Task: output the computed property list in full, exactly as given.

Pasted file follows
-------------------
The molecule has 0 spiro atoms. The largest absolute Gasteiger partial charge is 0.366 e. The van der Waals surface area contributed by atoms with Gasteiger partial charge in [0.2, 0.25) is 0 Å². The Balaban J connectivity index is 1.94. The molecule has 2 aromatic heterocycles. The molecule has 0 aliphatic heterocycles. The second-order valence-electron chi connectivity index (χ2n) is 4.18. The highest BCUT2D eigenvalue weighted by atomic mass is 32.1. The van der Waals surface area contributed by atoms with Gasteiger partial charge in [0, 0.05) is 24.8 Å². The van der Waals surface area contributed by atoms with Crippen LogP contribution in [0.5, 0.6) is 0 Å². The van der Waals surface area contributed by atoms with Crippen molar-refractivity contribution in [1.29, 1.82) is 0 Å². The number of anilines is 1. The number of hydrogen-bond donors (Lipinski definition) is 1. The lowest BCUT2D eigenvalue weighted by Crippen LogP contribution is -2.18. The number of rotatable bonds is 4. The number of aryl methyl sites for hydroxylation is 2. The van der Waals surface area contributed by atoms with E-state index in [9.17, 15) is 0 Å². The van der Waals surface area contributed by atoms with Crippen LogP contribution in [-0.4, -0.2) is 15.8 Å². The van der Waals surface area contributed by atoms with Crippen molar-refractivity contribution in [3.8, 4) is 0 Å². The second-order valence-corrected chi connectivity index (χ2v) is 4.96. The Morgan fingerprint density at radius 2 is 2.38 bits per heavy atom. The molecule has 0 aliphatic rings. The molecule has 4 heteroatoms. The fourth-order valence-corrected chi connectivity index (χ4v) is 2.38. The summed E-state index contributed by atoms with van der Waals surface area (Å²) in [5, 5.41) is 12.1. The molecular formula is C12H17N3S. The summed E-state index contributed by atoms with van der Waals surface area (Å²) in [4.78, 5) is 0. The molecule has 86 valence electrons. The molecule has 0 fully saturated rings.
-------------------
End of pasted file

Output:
The molecule has 0 spiro atoms. The largest absolute Gasteiger partial charge is 0.366 e. The van der Waals surface area contributed by atoms with Gasteiger partial charge in [0.2, 0.25) is 0 Å². The Balaban J connectivity index is 1.94. The molecule has 2 aromatic heterocycles. The molecule has 0 aliphatic heterocycles. The second-order valence-electron chi connectivity index (χ2n) is 4.18. The highest BCUT2D eigenvalue weighted by atomic mass is 32.1. The van der Waals surface area contributed by atoms with Gasteiger partial charge in [0, 0.05) is 24.8 Å². The van der Waals surface area contributed by atoms with Crippen LogP contribution in [0.5, 0.6) is 0 Å². The van der Waals surface area contributed by atoms with Crippen molar-refractivity contribution in [1.29, 1.82) is 0 Å². The number of anilines is 1. The number of hydrogen-bond donors (Lipinski definition) is 1. The lowest BCUT2D eigenvalue weighted by Crippen LogP contribution is -2.18. The number of rotatable bonds is 4. The number of aryl methyl sites for hydroxylation is 2. The van der Waals surface area contributed by atoms with E-state index in [9.17, 15) is 0 Å². The van der Waals surface area contributed by atoms with Crippen LogP contribution in [-0.4, -0.2) is 15.8 Å². The van der Waals surface area contributed by atoms with Crippen molar-refractivity contribution in [3.8, 4) is 0 Å². The second-order valence-corrected chi connectivity index (χ2v) is 4.96. The Morgan fingerprint density at radius 2 is 2.38 bits per heavy atom. The molecule has 0 aliphatic rings. The molecule has 4 heteroatoms. The fourth-order valence-corrected chi connectivity index (χ4v) is 2.38. The summed E-state index contributed by atoms with van der Waals surface area (Å²) in [5, 5.41) is 12.1. The molecular formula is C12H17N3S. The summed E-state index contributed by atoms with van der Waals surface area (Å²) in [4.78, 5) is 0. The molecule has 86 valence electrons. The molecule has 0 fully saturated rings.